Wednesday, February 15, 2012

Rant #676: Lin-Sanity

" ... and we might have seen the birth of a new star in the name of one Jeremy Lin."

Yes, check back a couple of Rants ago--#669--and you will see that I jumped on the Jeremy Lin (#17 in the photo) bandwagon before one was hitched up and sent into the ether.

I said that this guy might be the savior that the Knicks were looking for, only to have him sitting at the end of the bench all along.

And with last night's sixth straight win, this time against the Toronto Raptors on what else, Asian Appreciation Night--punctuated by Lin's game-winning three-point shot with less than a second to play--I think this guy is the real deal.

I did when I saw him in person at Madison Square Garden, and I do now.

Lin's ascent from benchwarmer to multi-media hero is unprecedented. I can't remember another time when such a thing happened, or at least happened with quite the splash that this has created.

Here is a guy who looks like the guy you sat next to in your classes who seemed so at ease in getting all the answers right. He looks like the guy who was your next door neighbor way back when. He looks like the guy who was the last picked to play in pickup games.

But he isn't any one of these.

Everyone knows his name, even if you aren't a basketball fan. People are buying up his jerseys as if he were Michael Jordan. He is on the cover of Sports Illustrated this week, and he has ruled the back pages of the New York tabloids for more than a week now.

But who is this guy?

He grew up on the West Coast, and actually, was a fine athlete in high school and college. He wasn't drafted, but managed to work his way onto the radar, and was actually cut by two teams before the Knicks signed him.

And yes, he was slated to be cut by the Knicks before his "coming out party" at Madison Square Garden nearly two weeks ago.

And yes, he is Asian. Not too many Asians play in the NBA. And he is American-born, which makes him a complete oddity, because almost all the other Asian players who have played in the league have actually come from Asia, such as Yao Ming, who was born in China.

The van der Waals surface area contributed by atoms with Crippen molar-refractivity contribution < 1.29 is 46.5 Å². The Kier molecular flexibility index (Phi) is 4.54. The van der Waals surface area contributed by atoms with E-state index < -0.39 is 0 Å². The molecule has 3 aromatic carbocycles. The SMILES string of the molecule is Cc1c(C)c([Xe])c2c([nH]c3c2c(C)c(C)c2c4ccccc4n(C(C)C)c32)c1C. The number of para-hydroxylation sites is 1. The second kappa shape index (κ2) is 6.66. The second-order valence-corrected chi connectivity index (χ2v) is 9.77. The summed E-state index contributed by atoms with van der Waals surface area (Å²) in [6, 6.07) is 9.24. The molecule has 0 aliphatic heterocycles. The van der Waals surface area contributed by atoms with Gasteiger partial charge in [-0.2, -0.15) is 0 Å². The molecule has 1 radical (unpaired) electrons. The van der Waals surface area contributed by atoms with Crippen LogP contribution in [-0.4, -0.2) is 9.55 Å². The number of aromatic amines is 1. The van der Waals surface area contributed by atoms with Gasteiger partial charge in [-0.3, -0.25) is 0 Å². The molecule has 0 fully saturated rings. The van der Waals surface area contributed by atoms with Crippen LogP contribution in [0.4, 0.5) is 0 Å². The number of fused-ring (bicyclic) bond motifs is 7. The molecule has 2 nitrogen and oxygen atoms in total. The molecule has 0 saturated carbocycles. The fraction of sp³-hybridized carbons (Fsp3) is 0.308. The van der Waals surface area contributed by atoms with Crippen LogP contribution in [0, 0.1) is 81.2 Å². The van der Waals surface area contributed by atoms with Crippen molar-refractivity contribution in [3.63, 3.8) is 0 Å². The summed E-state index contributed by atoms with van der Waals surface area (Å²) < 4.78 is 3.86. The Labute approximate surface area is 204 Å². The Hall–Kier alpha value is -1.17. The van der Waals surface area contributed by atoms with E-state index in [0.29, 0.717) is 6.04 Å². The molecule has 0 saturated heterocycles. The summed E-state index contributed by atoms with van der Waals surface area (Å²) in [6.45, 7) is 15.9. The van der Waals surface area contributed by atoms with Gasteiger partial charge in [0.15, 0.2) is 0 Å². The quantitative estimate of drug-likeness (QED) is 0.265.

There have been a few others, but none of them have made quite the splash that Jeremy Lin has.

And his race is immaterial, really: everyone seems to gravitate towards this guy, who is playing out all of our fantasies.

Wouldn't we all like to be the unrecognized guy who saves the universe? It plays out like a movie, doesn't it?

In 1968, the Knicks made a brutal trade that ended up making the franchise a perpetual winner in the late 1960s and early 1970s.

The traded two popular and talented players, Walt Bellamy and Howard Komives, to the Detroit Pistons for Dave DeBusschere. DeBusschere was a superior athlete who also played Major League Baseball, and he was now devoting himself full-time to basketball. He even coached the Pistons briefly, so this guy had a head to go with his hands and legs, so to speak.

In his first game as a New York Knick, he galvanized the Garden crowd to the point that Bellamy and Komives were mere after-thoughts, and the rest is history. With DeBusschere as starting forward, the Knicks won two NBA championships from 1969-1973, and became the hottest ticket in town.

I was actually at DeBusschere's first game as a Knick. I went with my dad, and the Garden was electric.

It was as if everyone knew that this guy was the savior, the guy who would lead the Knicks to the promised land.

Well, I went with my own son to the Garden when Jeremy Lin had his own, rather different entrance into Knicks' history.

It is funny how things work out that way, isn't it?

And the way Lin and the Knicks are playing, I hope this craziness never ends.

It's great for sports, great for basketball, and yes, it's great for me too.

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